ETF Deathwatch For March 2017: Decade-Old ETFs Join/Leave

Although the ETF industry recently reached the 700 ETF closures milestone, there remains plenty of other zombie ETFs potentially headed for the graveyard. Historically, 26% of all ETFs brought to market have failed to survive. The March ETF Deathwatch contains 459 products (362 ETFs and 97 ETNs) that do not hold enough assets to be profitable for their sponsors or garner enough trading activity to attract new investors.

The list is by no means static. This month, 21 ETFs came off the list due to increased assets, increased trading, or a combination of both. Another one came off because it died. Meanwhile, 20 others joined the list—there never seems to be shortage of struggling ETFs.

Many ETFs bolt out of the gates and never experience ETF Deathwatch. Some ETFs need many months before investors discover their virtues, while others wait years for the catalyst that helps them thrive. One of the ETFs escaping this month is the PowerShares Russell 2000 Equal Weight ETF (EQWS), an ETF that was launched more than 10 years ago as the PowerShares Fundamental Pure Small Core (former ticker PXSC). Perhaps it was that change two years ago that helped it turn the corner.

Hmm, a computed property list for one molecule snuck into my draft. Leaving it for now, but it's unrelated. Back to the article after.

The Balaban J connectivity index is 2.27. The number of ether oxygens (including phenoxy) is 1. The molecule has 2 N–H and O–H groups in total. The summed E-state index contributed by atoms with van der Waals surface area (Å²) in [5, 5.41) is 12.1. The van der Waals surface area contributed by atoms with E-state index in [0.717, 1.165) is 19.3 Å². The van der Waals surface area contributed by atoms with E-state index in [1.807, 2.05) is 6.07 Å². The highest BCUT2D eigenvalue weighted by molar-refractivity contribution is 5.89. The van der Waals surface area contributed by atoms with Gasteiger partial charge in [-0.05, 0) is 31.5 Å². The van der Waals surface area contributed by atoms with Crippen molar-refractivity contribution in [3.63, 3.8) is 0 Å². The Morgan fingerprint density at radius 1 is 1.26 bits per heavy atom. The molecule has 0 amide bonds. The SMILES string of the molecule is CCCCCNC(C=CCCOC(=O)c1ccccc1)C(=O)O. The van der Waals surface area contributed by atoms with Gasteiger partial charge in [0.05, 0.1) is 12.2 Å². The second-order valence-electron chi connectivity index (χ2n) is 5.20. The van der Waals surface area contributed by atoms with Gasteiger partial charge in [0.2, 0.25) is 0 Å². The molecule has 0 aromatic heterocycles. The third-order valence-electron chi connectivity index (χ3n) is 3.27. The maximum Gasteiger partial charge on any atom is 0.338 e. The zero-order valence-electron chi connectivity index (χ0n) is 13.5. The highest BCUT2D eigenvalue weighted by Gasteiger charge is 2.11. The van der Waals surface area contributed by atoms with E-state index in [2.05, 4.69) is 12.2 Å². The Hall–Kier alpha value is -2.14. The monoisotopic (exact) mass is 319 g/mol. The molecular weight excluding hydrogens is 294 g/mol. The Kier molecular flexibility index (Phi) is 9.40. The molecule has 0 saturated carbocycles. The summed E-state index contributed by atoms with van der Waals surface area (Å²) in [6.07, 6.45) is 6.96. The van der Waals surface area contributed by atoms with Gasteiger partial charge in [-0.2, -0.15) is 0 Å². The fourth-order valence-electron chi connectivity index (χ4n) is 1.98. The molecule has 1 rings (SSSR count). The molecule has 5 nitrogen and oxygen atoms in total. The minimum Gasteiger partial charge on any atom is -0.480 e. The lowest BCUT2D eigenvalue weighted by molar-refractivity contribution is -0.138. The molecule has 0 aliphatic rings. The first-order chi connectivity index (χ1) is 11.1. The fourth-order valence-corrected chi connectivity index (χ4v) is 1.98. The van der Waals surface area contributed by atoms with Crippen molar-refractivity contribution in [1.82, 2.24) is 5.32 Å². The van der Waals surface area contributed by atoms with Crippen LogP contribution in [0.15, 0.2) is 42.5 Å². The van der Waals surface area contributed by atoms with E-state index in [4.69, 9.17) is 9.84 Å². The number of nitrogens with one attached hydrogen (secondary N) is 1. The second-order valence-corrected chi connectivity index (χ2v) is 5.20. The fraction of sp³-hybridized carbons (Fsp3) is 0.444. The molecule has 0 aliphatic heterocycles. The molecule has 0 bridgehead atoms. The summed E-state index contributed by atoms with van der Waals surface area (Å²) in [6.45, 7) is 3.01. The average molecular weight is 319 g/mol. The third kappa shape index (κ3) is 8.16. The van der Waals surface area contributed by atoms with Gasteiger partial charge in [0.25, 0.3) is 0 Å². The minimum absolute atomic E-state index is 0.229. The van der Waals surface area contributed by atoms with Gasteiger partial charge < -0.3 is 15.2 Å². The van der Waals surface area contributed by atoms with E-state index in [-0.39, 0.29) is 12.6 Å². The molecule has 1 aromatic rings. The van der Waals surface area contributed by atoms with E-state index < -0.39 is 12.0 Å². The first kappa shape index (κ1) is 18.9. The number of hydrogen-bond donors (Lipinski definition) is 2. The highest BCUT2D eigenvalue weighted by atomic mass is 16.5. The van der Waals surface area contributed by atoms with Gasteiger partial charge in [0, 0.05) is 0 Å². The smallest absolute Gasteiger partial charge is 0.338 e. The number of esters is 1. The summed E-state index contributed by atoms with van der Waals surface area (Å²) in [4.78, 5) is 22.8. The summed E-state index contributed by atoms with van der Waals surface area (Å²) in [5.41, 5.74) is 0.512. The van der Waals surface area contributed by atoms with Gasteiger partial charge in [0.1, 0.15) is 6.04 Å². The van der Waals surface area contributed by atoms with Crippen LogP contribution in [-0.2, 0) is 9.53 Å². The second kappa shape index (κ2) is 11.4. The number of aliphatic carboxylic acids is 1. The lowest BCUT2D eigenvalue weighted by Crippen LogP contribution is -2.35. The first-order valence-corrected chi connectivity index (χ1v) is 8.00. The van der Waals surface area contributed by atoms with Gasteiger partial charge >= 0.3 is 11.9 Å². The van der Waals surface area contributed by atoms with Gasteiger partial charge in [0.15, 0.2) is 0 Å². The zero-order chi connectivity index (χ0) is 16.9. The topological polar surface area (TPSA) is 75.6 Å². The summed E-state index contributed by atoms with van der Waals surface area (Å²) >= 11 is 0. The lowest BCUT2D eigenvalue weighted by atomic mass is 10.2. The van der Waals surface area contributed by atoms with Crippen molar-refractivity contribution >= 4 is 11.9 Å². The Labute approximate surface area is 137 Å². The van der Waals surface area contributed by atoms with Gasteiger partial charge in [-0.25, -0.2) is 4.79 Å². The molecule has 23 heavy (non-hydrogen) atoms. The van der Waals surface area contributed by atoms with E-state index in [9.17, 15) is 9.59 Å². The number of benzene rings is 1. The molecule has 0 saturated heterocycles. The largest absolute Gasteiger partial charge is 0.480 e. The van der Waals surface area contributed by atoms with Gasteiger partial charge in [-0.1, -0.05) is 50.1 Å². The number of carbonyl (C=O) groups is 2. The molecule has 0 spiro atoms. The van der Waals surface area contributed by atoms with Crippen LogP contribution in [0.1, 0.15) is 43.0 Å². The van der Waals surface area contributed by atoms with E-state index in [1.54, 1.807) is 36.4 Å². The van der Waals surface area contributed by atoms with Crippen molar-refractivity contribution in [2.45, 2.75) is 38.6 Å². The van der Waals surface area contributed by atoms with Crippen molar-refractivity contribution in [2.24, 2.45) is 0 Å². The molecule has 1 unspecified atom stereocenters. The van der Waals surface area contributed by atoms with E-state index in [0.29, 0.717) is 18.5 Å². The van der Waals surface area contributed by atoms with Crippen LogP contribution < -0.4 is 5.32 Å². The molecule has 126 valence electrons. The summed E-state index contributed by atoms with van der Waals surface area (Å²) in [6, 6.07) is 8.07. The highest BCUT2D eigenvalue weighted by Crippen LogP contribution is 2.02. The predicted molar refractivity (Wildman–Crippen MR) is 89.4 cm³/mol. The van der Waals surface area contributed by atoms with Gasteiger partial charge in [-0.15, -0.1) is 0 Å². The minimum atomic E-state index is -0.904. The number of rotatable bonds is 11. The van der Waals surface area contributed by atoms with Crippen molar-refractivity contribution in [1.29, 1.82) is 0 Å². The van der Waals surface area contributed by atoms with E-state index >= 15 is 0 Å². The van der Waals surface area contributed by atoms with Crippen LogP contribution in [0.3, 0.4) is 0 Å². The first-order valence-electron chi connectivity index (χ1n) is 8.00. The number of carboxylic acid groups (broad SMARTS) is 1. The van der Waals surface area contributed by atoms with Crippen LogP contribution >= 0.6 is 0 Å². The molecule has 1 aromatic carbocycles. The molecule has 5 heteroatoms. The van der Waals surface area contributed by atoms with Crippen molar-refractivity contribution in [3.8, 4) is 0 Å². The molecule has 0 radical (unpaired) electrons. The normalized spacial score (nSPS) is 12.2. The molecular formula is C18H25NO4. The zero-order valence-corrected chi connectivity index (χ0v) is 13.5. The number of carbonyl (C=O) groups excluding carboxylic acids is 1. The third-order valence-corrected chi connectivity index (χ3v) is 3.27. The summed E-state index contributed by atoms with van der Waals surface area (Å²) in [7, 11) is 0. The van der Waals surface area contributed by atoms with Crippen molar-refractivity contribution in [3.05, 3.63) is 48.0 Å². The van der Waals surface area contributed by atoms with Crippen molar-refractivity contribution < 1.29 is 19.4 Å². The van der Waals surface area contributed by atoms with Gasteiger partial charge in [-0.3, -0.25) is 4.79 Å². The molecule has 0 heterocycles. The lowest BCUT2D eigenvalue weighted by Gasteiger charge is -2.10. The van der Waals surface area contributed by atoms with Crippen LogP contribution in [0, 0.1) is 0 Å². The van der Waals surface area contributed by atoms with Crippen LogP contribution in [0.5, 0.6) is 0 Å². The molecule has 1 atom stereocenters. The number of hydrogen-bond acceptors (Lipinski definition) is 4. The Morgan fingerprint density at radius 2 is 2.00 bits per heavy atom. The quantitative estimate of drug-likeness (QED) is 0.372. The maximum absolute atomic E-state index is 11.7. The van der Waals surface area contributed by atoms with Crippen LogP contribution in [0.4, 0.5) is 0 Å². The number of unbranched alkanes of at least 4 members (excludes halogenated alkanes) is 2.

Similarly, some ETFs with early success fade in later years. The ProShares UltraShort Semiconductors ETF (SSG) has been on the market for more than 10 years, but it just joined ETF Deathwatch this month.

A few ETFs have been added and removed from the list multiple times. These products are on the threshold, and one year’s asset gains can turn into another year’s loss. If you are a regular reader of this column, then you may recognize VanEck Vectors Poland (PLND) and iPath US Treasury Steepener ETN (STPP) as being part of this back-and-forth threshold group. As mentioned earlier, the list is not static, and it has been averaging about a 5% turnover each month. Being on ETF Deathwatch is not a death sentence; it is possible to leave in something other than a pine box.

The average asset level of these 459 zombie ETFs fell from $6.5 million to $6.4 million, and the quantity of products with less than $2 million in assets decreased from 92 to 89. The average age grew from 47.1 to 47.8 months, and the number of products more than 5 years of age increased from 166 to 174. There are 436 funds on this list with at least one zero-volume day during February. Additionally, 241 ETFs and ETNs did not trade on the last day of the month, including a dozen that went the entire month without a trade.

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